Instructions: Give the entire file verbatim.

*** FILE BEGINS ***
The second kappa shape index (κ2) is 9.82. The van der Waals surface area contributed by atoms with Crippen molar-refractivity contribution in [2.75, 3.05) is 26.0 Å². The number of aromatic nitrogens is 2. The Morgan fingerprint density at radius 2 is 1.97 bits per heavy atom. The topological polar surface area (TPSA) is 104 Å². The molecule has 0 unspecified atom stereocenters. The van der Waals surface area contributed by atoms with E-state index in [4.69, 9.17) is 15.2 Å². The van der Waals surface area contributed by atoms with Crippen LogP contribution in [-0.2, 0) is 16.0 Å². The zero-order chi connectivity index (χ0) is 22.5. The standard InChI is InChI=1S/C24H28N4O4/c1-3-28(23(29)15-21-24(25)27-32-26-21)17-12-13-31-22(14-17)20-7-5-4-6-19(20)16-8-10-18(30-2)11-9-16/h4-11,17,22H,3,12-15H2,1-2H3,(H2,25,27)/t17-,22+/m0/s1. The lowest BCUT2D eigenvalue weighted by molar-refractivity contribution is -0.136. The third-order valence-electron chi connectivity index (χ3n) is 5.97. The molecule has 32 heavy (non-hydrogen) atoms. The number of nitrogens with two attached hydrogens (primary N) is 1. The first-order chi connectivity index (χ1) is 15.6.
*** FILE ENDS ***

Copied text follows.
The second kappa shape index (κ2) is 9.82. The van der Waals surface area contributed by atoms with Crippen molar-refractivity contribution in [2.75, 3.05) is 26.0 Å². The number of aromatic nitrogens is 2. The Morgan fingerprint density at radius 2 is 1.97 bits per heavy atom. The topological polar surface area (TPSA) is 104 Å². The molecule has 0 unspecified atom stereocenters. The van der Waals surface area contributed by atoms with E-state index in [4.69, 9.17) is 15.2 Å². The van der Waals surface area contributed by atoms with Crippen LogP contribution in [-0.2, 0) is 16.0 Å². The zero-order chi connectivity index (χ0) is 22.5. The standard InChI is InChI=1S/C24H28N4O4/c1-3-28(23(29)15-21-24(25)27-32-26-21)17-12-13-31-22(14-17)20-7-5-4-6-19(20)16-8-10-18(30-2)11-9-16/h4-11,17,22H,3,12-15H2,1-2H3,(H2,25,27)/t17-,22+/m0/s1. The lowest BCUT2D eigenvalue weighted by molar-refractivity contribution is -0.136. The third-order valence-electron chi connectivity index (χ3n) is 5.97. The molecule has 32 heavy (non-hydrogen) atoms. The number of nitrogens with two attached hydrogens (primary N) is 1. The first-order chi connectivity index (χ1) is 15.6.